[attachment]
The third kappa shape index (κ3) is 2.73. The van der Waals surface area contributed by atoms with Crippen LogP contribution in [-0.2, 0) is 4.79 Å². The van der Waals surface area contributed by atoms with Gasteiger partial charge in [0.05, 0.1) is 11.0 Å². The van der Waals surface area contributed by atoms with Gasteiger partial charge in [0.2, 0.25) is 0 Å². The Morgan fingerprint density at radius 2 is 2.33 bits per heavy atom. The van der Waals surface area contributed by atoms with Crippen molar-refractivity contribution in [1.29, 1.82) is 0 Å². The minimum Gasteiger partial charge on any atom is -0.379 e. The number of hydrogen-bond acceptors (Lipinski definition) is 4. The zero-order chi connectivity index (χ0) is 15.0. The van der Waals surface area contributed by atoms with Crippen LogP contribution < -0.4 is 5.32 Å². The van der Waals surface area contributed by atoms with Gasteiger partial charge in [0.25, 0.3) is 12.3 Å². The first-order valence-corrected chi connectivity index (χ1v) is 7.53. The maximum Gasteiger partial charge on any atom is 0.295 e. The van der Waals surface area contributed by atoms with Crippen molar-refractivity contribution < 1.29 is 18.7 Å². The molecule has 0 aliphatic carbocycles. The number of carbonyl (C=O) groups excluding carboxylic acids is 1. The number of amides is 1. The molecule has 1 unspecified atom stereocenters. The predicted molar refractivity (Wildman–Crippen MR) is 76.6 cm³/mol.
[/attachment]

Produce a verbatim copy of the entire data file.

The third kappa shape index (κ3) is 2.73. The van der Waals surface area contributed by atoms with Crippen LogP contribution in [-0.2, 0) is 4.79 Å². The van der Waals surface area contributed by atoms with Gasteiger partial charge in [0.05, 0.1) is 11.0 Å². The van der Waals surface area contributed by atoms with Gasteiger partial charge in [0.2, 0.25) is 0 Å². The Morgan fingerprint density at radius 2 is 2.33 bits per heavy atom. The van der Waals surface area contributed by atoms with Crippen molar-refractivity contribution in [1.29, 1.82) is 0 Å². The minimum Gasteiger partial charge on any atom is -0.379 e. The number of hydrogen-bond acceptors (Lipinski definition) is 4. The zero-order chi connectivity index (χ0) is 15.0. The van der Waals surface area contributed by atoms with Crippen LogP contribution < -0.4 is 5.32 Å². The van der Waals surface area contributed by atoms with Gasteiger partial charge in [0.25, 0.3) is 12.3 Å². The first-order valence-corrected chi connectivity index (χ1v) is 7.53. The maximum Gasteiger partial charge on any atom is 0.295 e. The van der Waals surface area contributed by atoms with Crippen molar-refractivity contribution < 1.29 is 18.7 Å². The molecule has 0 aliphatic carbocycles. The number of carbonyl (C=O) groups excluding carboxylic acids is 1. The number of amides is 1. The molecule has 1 unspecified atom stereocenters. The predicted molar refractivity (Wildman–Crippen MR) is 76.6 cm³/mol.